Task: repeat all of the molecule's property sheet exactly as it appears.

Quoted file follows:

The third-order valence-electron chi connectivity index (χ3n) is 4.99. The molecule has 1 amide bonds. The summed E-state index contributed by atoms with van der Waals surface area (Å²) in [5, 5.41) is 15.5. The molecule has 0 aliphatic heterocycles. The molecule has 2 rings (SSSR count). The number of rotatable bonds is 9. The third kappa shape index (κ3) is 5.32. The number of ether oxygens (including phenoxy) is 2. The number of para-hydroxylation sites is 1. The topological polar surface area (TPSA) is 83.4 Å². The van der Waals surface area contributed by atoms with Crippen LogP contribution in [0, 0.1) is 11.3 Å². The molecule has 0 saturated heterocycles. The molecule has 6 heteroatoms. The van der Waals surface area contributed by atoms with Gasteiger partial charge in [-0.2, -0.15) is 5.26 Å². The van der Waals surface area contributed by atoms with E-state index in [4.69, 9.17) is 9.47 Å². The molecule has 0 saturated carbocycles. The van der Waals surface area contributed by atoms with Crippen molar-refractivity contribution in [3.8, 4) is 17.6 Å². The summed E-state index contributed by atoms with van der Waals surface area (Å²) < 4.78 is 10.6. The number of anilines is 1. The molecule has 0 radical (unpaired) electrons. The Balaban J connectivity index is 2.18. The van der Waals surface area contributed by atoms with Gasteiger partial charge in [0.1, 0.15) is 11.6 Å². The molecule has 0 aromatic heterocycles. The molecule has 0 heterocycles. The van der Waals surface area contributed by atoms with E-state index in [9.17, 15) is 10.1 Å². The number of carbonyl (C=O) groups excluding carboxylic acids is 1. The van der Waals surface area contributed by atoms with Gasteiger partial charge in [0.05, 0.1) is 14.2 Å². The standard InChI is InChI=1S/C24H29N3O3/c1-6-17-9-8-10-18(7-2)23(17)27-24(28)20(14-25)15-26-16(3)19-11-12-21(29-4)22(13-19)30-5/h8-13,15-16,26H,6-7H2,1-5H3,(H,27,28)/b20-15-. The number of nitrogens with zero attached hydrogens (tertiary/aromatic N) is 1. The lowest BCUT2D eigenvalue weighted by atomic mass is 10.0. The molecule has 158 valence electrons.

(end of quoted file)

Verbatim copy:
The third-order valence-electron chi connectivity index (χ3n) is 4.99. The molecule has 1 amide bonds. The summed E-state index contributed by atoms with van der Waals surface area (Å²) in [5, 5.41) is 15.5. The molecule has 0 aliphatic heterocycles. The molecule has 2 rings (SSSR count). The number of rotatable bonds is 9. The third kappa shape index (κ3) is 5.32. The number of ether oxygens (including phenoxy) is 2. The number of para-hydroxylation sites is 1. The topological polar surface area (TPSA) is 83.4 Å². The van der Waals surface area contributed by atoms with Crippen LogP contribution in [0, 0.1) is 11.3 Å². The molecule has 0 saturated heterocycles. The molecule has 6 heteroatoms. The van der Waals surface area contributed by atoms with Gasteiger partial charge in [-0.2, -0.15) is 5.26 Å². The van der Waals surface area contributed by atoms with E-state index in [4.69, 9.17) is 9.47 Å². The molecule has 0 saturated carbocycles. The van der Waals surface area contributed by atoms with Crippen molar-refractivity contribution in [3.8, 4) is 17.6 Å². The summed E-state index contributed by atoms with van der Waals surface area (Å²) < 4.78 is 10.6. The number of anilines is 1. The molecule has 0 radical (unpaired) electrons. The Balaban J connectivity index is 2.18. The van der Waals surface area contributed by atoms with Gasteiger partial charge in [0.1, 0.15) is 11.6 Å². The molecule has 0 aromatic heterocycles. The molecule has 0 heterocycles. The van der Waals surface area contributed by atoms with E-state index in [9.17, 15) is 10.1 Å². The number of carbonyl (C=O) groups excluding carboxylic acids is 1. The van der Waals surface area contributed by atoms with Gasteiger partial charge in [0.05, 0.1) is 14.2 Å². The standard InChI is InChI=1S/C24H29N3O3/c1-6-17-9-8-10-18(7-2)23(17)27-24(28)20(14-25)15-26-16(3)19-11-12-21(29-4)22(13-19)30-5/h8-13,15-16,26H,6-7H2,1-5H3,(H,27,28)/b20-15-. The number of nitrogens with zero attached hydrogens (tertiary/aromatic N) is 1. The lowest BCUT2D eigenvalue weighted by atomic mass is 10.0. The molecule has 158 valence electrons.